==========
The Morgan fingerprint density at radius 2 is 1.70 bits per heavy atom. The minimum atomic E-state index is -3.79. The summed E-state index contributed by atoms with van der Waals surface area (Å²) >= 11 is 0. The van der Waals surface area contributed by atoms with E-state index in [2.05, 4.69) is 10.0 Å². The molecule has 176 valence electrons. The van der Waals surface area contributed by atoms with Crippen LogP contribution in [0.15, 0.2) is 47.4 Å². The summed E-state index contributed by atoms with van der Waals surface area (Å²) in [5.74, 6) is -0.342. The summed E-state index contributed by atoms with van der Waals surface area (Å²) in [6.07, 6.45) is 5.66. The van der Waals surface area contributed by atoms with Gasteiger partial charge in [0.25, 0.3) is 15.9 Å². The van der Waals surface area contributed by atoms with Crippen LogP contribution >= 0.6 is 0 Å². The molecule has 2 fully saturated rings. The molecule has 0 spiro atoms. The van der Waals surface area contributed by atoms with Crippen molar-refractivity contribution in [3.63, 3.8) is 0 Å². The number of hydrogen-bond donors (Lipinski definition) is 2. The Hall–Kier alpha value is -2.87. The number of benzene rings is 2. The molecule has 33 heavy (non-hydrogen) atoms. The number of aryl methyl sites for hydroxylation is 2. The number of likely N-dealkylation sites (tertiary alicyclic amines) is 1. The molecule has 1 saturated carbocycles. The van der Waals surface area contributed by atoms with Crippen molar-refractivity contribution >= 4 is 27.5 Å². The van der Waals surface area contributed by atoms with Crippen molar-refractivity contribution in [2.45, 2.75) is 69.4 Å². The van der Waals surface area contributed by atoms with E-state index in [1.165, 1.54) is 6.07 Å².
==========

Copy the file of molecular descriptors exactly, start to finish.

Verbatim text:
The Morgan fingerprint density at radius 2 is 1.70 bits per heavy atom. The minimum atomic E-state index is -3.79. The summed E-state index contributed by atoms with van der Waals surface area (Å²) >= 11 is 0. The van der Waals surface area contributed by atoms with E-state index in [2.05, 4.69) is 10.0 Å². The molecule has 176 valence electrons. The van der Waals surface area contributed by atoms with Crippen LogP contribution in [0.15, 0.2) is 47.4 Å². The summed E-state index contributed by atoms with van der Waals surface area (Å²) in [5.74, 6) is -0.342. The summed E-state index contributed by atoms with van der Waals surface area (Å²) in [6.07, 6.45) is 5.66. The van der Waals surface area contributed by atoms with Gasteiger partial charge in [0.25, 0.3) is 15.9 Å². The van der Waals surface area contributed by atoms with Crippen LogP contribution >= 0.6 is 0 Å². The molecule has 2 fully saturated rings. The molecule has 0 spiro atoms. The van der Waals surface area contributed by atoms with Crippen molar-refractivity contribution in [3.63, 3.8) is 0 Å². The number of hydrogen-bond donors (Lipinski definition) is 2. The Hall–Kier alpha value is -2.87. The number of benzene rings is 2. The molecule has 33 heavy (non-hydrogen) atoms. The number of aryl methyl sites for hydroxylation is 2. The number of likely N-dealkylation sites (tertiary alicyclic amines) is 1. The molecule has 1 saturated carbocycles. The van der Waals surface area contributed by atoms with Crippen molar-refractivity contribution >= 4 is 27.5 Å². The van der Waals surface area contributed by atoms with Crippen molar-refractivity contribution in [2.45, 2.75) is 69.4 Å². The van der Waals surface area contributed by atoms with E-state index in [1.165, 1.54) is 6.07 Å².